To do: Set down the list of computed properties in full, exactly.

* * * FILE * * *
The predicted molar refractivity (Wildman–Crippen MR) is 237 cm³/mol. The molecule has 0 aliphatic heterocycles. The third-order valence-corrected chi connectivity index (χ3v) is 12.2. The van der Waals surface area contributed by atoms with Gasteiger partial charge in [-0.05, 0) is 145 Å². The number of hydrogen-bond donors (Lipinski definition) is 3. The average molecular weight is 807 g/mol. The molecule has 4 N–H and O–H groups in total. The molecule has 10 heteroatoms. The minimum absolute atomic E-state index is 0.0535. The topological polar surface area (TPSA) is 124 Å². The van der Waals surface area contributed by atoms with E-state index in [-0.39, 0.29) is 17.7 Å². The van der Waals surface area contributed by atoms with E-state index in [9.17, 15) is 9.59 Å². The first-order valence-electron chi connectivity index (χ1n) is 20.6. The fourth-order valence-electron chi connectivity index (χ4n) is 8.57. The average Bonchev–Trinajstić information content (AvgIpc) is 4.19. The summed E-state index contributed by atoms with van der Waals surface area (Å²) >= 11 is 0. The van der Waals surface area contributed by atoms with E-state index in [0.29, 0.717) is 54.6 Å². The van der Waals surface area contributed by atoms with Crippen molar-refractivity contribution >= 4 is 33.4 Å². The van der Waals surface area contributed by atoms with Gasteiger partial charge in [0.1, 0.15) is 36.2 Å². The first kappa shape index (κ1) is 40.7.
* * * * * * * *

The predicted molar refractivity (Wildman–Crippen MR) is 237 cm³/mol. The molecule has 0 aliphatic heterocycles. The third-order valence-corrected chi connectivity index (χ3v) is 12.2. The van der Waals surface area contributed by atoms with Gasteiger partial charge in [-0.05, 0) is 145 Å². The number of hydrogen-bond donors (Lipinski definition) is 3. The average molecular weight is 807 g/mol. The molecule has 4 N–H and O–H groups in total. The molecule has 10 heteroatoms. The minimum absolute atomic E-state index is 0.0535. The topological polar surface area (TPSA) is 124 Å². The van der Waals surface area contributed by atoms with E-state index in [-0.39, 0.29) is 17.7 Å². The van der Waals surface area contributed by atoms with E-state index in [9.17, 15) is 9.59 Å². The first-order valence-electron chi connectivity index (χ1n) is 20.6. The fourth-order valence-electron chi connectivity index (χ4n) is 8.57. The average Bonchev–Trinajstić information content (AvgIpc) is 4.19. The summed E-state index contributed by atoms with van der Waals surface area (Å²) >= 11 is 0. The van der Waals surface area contributed by atoms with E-state index in [0.29, 0.717) is 54.6 Å². The van der Waals surface area contributed by atoms with Crippen molar-refractivity contribution >= 4 is 33.4 Å². The van der Waals surface area contributed by atoms with Gasteiger partial charge in [0.1, 0.15) is 36.2 Å². The first kappa shape index (κ1) is 40.7.